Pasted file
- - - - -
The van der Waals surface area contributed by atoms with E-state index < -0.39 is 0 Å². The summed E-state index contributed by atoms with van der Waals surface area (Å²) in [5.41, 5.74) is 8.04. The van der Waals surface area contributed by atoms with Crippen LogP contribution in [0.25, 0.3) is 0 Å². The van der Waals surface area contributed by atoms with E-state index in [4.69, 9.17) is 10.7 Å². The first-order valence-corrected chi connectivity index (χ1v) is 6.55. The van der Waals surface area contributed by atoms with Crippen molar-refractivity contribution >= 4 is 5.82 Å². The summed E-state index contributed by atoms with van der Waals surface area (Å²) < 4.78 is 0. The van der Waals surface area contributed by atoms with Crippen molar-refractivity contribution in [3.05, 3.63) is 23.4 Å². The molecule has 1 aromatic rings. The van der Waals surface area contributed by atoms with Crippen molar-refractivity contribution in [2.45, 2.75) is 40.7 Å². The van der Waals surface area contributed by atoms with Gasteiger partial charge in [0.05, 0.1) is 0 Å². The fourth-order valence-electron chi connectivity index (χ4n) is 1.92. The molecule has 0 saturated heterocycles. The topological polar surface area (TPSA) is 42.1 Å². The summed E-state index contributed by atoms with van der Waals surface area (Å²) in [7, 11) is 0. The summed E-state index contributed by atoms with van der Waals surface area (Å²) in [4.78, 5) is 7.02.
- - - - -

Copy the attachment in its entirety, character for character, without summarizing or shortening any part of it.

The van der Waals surface area contributed by atoms with E-state index < -0.39 is 0 Å². The summed E-state index contributed by atoms with van der Waals surface area (Å²) in [5.41, 5.74) is 8.04. The van der Waals surface area contributed by atoms with Crippen LogP contribution in [0.25, 0.3) is 0 Å². The van der Waals surface area contributed by atoms with E-state index in [4.69, 9.17) is 10.7 Å². The first-order valence-corrected chi connectivity index (χ1v) is 6.55. The van der Waals surface area contributed by atoms with Crippen molar-refractivity contribution >= 4 is 5.82 Å². The summed E-state index contributed by atoms with van der Waals surface area (Å²) < 4.78 is 0. The van der Waals surface area contributed by atoms with Crippen molar-refractivity contribution in [3.05, 3.63) is 23.4 Å². The molecule has 1 aromatic rings. The van der Waals surface area contributed by atoms with Crippen molar-refractivity contribution in [2.45, 2.75) is 40.7 Å². The van der Waals surface area contributed by atoms with Gasteiger partial charge in [0.05, 0.1) is 0 Å². The fourth-order valence-electron chi connectivity index (χ4n) is 1.92. The molecule has 0 saturated heterocycles. The topological polar surface area (TPSA) is 42.1 Å². The summed E-state index contributed by atoms with van der Waals surface area (Å²) in [7, 11) is 0. The summed E-state index contributed by atoms with van der Waals surface area (Å²) in [4.78, 5) is 7.02.